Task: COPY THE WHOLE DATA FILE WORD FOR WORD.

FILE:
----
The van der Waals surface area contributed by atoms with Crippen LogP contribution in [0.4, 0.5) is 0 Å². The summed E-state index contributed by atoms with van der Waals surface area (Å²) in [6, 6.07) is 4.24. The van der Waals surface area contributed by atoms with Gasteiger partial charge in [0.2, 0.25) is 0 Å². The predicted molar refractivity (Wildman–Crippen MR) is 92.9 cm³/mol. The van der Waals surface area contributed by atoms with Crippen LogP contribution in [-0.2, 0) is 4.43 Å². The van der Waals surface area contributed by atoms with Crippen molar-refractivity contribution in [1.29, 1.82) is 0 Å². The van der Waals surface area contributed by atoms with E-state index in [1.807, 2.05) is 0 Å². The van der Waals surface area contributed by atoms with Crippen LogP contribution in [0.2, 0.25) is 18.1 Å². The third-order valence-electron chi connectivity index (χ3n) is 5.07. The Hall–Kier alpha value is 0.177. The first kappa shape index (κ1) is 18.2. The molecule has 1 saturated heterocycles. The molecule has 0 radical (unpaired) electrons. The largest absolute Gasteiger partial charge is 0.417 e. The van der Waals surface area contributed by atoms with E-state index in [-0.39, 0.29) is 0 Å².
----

The van der Waals surface area contributed by atoms with Crippen LogP contribution in [0.4, 0.5) is 0 Å². The summed E-state index contributed by atoms with van der Waals surface area (Å²) in [6, 6.07) is 4.24. The van der Waals surface area contributed by atoms with Gasteiger partial charge in [0.2, 0.25) is 0 Å². The predicted molar refractivity (Wildman–Crippen MR) is 92.9 cm³/mol. The van der Waals surface area contributed by atoms with Crippen LogP contribution in [-0.2, 0) is 4.43 Å². The van der Waals surface area contributed by atoms with Crippen molar-refractivity contribution in [1.29, 1.82) is 0 Å². The van der Waals surface area contributed by atoms with E-state index in [1.807, 2.05) is 0 Å². The van der Waals surface area contributed by atoms with Crippen LogP contribution in [0.2, 0.25) is 18.1 Å². The third-order valence-electron chi connectivity index (χ3n) is 5.07. The Hall–Kier alpha value is 0.177. The first kappa shape index (κ1) is 18.2. The molecule has 1 saturated heterocycles. The molecule has 0 radical (unpaired) electrons. The largest absolute Gasteiger partial charge is 0.417 e. The van der Waals surface area contributed by atoms with E-state index in [-0.39, 0.29) is 0 Å².